The sugar cannister seems especially appropriate, sat there next to the jam.

When I first put the breadbox out, is seemed that every other person asked if it was for sale.  If they didn't ask if it was for sale, they tried to open the door.  At first I had tape on the inside, trying to hold it shut.  Finally I had to break down and hot glue the door shut.
When one young girl last Saturday tried to open it, and I told her it was glued shut, she said 'now you can't put any bread in it'. 

 I use it to store a different kind of bread. 
 I managed to work the back piece out of the bread box, without destroying anything, and placed the cash box inside .  It's out of sight of the customers, and handy for us.  The flour cannister is used to slip the big bills into.
Now you can see why I don't want people able to pull the door open!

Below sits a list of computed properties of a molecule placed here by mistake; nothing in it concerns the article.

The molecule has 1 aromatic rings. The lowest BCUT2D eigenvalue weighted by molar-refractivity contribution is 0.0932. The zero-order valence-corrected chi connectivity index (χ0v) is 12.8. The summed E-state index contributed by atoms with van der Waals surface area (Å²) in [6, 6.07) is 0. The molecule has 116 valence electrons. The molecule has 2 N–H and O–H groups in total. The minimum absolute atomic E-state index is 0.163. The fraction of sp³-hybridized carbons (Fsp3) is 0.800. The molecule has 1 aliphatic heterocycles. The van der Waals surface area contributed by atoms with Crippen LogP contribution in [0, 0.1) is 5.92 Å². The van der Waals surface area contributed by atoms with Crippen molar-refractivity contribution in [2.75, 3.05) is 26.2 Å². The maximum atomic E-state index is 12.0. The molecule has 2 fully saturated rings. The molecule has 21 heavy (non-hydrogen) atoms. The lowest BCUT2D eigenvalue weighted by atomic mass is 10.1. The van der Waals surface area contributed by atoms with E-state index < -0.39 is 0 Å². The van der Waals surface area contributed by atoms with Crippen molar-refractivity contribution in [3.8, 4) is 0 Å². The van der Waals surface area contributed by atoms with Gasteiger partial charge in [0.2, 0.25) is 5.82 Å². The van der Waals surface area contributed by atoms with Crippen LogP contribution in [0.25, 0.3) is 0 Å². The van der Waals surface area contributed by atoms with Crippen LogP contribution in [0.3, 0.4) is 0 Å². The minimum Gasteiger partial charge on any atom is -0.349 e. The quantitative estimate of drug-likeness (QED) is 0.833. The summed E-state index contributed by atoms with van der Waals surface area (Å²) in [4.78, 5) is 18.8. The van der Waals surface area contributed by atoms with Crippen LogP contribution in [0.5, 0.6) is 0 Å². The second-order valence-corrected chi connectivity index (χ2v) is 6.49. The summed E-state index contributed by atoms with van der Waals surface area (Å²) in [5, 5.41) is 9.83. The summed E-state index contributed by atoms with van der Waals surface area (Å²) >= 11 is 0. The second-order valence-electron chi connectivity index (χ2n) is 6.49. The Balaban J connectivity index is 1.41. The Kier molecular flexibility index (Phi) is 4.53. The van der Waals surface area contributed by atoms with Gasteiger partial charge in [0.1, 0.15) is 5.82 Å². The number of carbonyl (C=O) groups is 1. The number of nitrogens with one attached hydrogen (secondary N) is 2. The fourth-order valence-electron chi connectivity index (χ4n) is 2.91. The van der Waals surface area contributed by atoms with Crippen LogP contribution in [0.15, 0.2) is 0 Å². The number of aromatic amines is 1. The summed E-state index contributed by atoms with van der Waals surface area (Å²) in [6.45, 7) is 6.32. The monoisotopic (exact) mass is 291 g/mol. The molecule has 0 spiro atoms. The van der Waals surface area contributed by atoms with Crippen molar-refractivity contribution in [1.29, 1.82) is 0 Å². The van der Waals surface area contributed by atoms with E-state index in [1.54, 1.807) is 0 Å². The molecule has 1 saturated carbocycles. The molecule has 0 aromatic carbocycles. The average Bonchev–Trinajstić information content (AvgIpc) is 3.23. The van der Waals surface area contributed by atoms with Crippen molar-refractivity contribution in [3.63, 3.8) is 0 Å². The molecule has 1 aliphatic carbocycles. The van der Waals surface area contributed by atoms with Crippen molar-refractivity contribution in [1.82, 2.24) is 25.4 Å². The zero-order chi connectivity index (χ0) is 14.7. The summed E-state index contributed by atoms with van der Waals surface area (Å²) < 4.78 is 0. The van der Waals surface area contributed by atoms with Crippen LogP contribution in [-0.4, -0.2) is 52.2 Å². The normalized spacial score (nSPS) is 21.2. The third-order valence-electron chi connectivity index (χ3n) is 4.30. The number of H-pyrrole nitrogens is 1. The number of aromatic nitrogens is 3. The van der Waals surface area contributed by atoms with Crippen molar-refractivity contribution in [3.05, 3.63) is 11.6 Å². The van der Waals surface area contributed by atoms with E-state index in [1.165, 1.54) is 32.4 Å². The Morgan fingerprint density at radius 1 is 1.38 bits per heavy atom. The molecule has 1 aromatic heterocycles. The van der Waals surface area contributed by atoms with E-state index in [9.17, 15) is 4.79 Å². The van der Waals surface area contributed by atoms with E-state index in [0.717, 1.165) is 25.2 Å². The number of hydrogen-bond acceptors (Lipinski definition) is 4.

And the weirdest thing that happened, related to that bread box....
It was a Sunday, near the end of the market.  There were no customers in our booth.  A woman came walking in, talking on her cell phone.  She didn't speak to us, just continued on with her phone call, and walked up and tried to open the bread box and then turned around and walked out.

Thursday, September 13, 2012

It's Just Perfect

We are having the perfect Fall weather right now.
Sunday night we got a bit of rain.  Luna's dog dish/unofficial rain gauge showed about half an inch. 
You know that old saying about not killing a spider, because it will make it rain. 
See the dead spider in her dish?  It's that round blob in the bottom left quadrant.